North Carolina Community Defiantly Prays on School Grounds After Officials Ban Students From Using PA System for Pregame Prayer

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Thomasville, North Carolina, residents hosted a prayerful protest Friday on a high school football field after county officials disallowed students from hosting pregame prayers over the school's PA systems.

Hundreds of students, players and supporters walked onto Ledford High School's field and recited the Lord's Prayer after the Davidson County Schools system told student Samantha Warwick that she and her friends could no longer use the public announcement system to led prayer.

Warwick, who started the tradition of pregame invocation last year, told local news station WGHP she was saddened by the decision. "I'm kind of disappointed that someone would try to take something that so many students were in support of." However, Warwick and her supporters decided they "would handle this in a godly manner."

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The public prayer was organized in part by Abbotts Creek Missionary Baptist Church Pastor Mark Hollar. Hollar met with several pastors in the area to organize the peaceful protest. He said, "Our parents and our students have the freedom to be here and they will be pray."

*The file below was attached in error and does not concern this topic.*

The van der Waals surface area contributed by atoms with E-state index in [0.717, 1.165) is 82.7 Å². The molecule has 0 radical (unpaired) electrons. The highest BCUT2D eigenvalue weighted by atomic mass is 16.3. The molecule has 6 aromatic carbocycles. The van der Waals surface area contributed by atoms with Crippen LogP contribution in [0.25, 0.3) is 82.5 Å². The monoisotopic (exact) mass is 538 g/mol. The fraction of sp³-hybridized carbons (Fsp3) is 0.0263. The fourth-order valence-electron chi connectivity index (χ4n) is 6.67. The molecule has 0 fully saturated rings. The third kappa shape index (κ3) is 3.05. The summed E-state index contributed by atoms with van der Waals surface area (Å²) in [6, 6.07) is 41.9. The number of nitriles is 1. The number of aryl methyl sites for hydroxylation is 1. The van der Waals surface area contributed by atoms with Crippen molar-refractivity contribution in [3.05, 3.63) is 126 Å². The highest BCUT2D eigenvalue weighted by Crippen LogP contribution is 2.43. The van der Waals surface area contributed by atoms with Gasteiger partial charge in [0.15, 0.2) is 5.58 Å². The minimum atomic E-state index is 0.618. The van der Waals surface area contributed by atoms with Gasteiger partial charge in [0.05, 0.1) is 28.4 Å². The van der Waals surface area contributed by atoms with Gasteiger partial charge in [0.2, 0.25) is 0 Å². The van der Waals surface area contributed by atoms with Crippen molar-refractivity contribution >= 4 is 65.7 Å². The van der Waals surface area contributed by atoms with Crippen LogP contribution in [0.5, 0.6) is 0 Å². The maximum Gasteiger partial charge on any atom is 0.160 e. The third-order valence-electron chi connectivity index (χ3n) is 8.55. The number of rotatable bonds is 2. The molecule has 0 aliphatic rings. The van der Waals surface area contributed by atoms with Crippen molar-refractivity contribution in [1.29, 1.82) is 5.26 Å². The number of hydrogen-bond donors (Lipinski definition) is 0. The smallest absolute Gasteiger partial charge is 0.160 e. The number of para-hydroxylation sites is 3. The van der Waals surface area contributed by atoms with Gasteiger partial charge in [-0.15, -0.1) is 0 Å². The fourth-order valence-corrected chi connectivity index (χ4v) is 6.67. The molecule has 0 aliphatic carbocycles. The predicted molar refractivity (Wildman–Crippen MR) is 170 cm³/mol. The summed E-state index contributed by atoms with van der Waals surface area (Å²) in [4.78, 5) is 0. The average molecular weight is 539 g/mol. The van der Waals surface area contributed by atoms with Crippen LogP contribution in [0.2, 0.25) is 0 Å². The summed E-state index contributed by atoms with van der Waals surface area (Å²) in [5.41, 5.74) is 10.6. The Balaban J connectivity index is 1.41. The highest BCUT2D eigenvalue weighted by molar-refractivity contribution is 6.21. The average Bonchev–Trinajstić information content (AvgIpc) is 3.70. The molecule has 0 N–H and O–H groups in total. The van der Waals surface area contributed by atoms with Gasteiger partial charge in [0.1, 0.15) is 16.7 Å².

Thomasville's show of united prayer is the latest in a string of defiant game-day prayers. On Friday night, a group of students and parents at South Davidson High School, another North Carolina school in the Davidson County Schools district, also hosted public prayer.

Last month, Tennessee cheerleaders led a crowd in saying the Lord's Prayer after school officials said the Oneida High School public address announcer was banned from reciting a pregame prayer for the first time since 1930.

A Rasmussen survey released in 2011 showed that 65 percent of American Adults favor prayer in public schools.

Still, schools have bowed under the pressure of activists from groups such as the Freedom From Religion Foundation and the American Civil Liberties Union who assert that prayer during school-sanctioned events violate First Amendment protections against state-endorsed religion.

However, protesters argue the First Amendment also gives them right to speak openly about their faith.

According to a new student prayer bill signed into law in North Carolina this past summer, state public schools must permit students to pray either silently or aloud by themselves or in a group "to the same extent and under the same circumstances as a student is permitted to vocally or silently reflect, meditate or speak on nonreligious matters alone or with other students in public schools."

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